Wednesday, 5 September 2007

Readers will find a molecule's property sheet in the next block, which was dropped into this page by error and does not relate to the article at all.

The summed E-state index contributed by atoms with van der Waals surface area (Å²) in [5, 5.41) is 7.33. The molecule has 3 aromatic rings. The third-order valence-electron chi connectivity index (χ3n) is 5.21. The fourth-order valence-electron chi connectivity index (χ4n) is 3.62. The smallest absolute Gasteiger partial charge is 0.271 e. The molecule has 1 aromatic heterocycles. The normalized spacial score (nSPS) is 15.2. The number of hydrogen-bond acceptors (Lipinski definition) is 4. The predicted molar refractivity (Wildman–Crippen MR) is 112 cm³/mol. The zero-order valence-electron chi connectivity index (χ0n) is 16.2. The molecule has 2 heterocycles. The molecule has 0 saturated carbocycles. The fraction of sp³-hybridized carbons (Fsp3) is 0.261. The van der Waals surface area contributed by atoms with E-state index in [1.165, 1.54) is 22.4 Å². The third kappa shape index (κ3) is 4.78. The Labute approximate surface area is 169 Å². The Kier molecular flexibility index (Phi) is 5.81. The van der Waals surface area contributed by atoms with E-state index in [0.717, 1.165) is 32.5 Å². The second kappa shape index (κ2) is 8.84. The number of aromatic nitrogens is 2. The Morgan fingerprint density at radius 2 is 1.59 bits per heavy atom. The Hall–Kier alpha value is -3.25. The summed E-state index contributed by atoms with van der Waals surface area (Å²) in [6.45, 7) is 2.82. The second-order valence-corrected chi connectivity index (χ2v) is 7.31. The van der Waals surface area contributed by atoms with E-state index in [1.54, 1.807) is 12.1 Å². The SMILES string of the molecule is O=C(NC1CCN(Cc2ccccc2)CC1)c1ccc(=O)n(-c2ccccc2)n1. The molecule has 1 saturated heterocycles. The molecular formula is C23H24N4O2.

This is why economics is the dismal science. The number crunchers at the Office for National Statistics divide spending by GCSE results and claim 'productivity' in education is falling (or at least did so until a year ago and is now 'flat'). Their calculations are meaningless rubbish akin to quite a lot of what the statisticians come up with, even if the leader writers at the Torygraph have been salivating over them. Schools have improved immeasurably over recent years, as anyone who visits them can attest. A lot of the extra spending since 1997 has gone on paying teachers a decent salary, hiring teaching assistants, installing computers and rebuilding schools. It will take years to measure any effect of this spending on GCSE results. Even those who have had five years of the literacy hour have yet to take their GCSEs. When I worked in the DFES, the statisticians told me that there were still classes of over 40 well after we were sure we had got most classes down to 30. Given they had taken a census - and we had data for every primary school in the country - I asked them to tell me which schools they were so we might target extra teachers to them. A few days later the statistician returned, sheepishly, to inform me that the classes in question weren't actually classes at all. The data was based on where children were at 11am on a particular day in January. Those in 'classes of 40' were in assembly or watching a film with another class. I won't repeat any cliches about statistics.